TVD Live: Jessica Lea Mayfield at Iota, 8/23

Jessica Lea Mayfield is a bit of a mystery to me.

First and foremost, in appearance. All of her promotional posters and album covers have her with pixie-cut blonde hair, but the woman I saw on-stage at IOTA Club & Cafe had chin length brown hair, so I was thrown off a bit from the start. Cute and coquettish, she shyly opens her lips when speaking on-stage to reveal a full mouth of girlish metal braces.

And yet, counteracting this demeanor was her very short high-waist dress and four-inch clear heels, the kind that are generally seen in strip clubs and mentioned in Chris Rock HBO specials.

I must say that I enjoyed this quiet yet confident approach, as it carried on past appearance and into her songs, many of which are about desire and passion, ending with heartbreak and loss. This includes the single “Our Hearts Are Wrong” from her latest LP, Tell Me. In the video below, she plays the song for David Letterman on his show.

The dark and wounded tone in this song is one that is portrayed lyrically and musically throughout her entire discography. At first you might think such minimal instrumentation and vocal range would just make a song, well, boring, but with a heat brought on by the southern twang in her accent and the deep reverb of Mayfield’s lead guitarist, her songs manage to soar and impress.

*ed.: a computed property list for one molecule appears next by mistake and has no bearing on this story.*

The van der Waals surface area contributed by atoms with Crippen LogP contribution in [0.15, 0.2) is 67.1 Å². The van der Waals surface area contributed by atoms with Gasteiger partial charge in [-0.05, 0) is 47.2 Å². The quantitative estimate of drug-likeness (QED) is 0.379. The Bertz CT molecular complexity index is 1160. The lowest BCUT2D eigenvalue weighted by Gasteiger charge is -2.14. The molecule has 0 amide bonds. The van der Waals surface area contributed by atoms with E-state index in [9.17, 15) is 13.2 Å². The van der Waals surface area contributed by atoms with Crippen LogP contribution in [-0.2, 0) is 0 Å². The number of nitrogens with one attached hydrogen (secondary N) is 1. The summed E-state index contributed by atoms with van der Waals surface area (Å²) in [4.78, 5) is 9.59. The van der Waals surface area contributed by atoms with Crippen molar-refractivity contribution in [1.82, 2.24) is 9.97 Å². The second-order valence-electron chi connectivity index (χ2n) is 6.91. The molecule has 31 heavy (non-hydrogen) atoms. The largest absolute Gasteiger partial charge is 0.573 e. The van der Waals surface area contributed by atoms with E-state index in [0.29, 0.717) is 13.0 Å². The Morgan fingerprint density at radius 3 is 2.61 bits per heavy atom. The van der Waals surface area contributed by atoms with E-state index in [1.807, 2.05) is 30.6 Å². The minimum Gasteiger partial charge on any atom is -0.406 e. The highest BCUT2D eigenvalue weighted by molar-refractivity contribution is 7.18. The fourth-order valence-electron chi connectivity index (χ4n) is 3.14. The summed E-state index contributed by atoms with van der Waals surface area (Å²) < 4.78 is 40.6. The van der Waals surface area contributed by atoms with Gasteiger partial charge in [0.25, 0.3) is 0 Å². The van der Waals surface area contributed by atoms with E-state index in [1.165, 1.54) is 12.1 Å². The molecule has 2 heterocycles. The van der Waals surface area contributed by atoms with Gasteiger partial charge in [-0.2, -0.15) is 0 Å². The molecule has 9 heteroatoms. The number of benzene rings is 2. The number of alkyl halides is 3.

The origins of this hoarse, working class, somewhat rock-and-roll swagger are not completely clear, but surely they are  influenced by Mayfield’s upbringing in midwestern Ohio; this sound can also be heard in the music of Ohio rock band The Black Keys, and their guitarist Dan Auerbach has worked with Mayfield on multiple occasions, including her first LP, With Blasphemy So Heartfelt; she has lent her voice to Black Keys’ tracks as well. Additionally, both Auerbach’s solo projects and Mayfield’s albums are released on Nonesuch Records.

The crowd was pleased with Mayfield’s set, as clearly many of them were fans of hers before the show began. They swayed and mouthed the words back to her as she sang, as well as yelling out little-known tracks for request and seeming very giddily excited when she proclaimed that she would sing a new, not-yet-recorded piece for them.

The show ended with an encore of a few songs, brought on by many hootin’ and hollerin’ fans. After which, with the last sip of her whiskey, Jessica finished her set. Ultimately, what songs like hers prove is that music with betrayed, gothically dark emotions do not only originate in musical genres like metal or punk, but also in folk and country. It also proves that big emotion comes not only from hulkingly manly lead singers, but small girls with braces.

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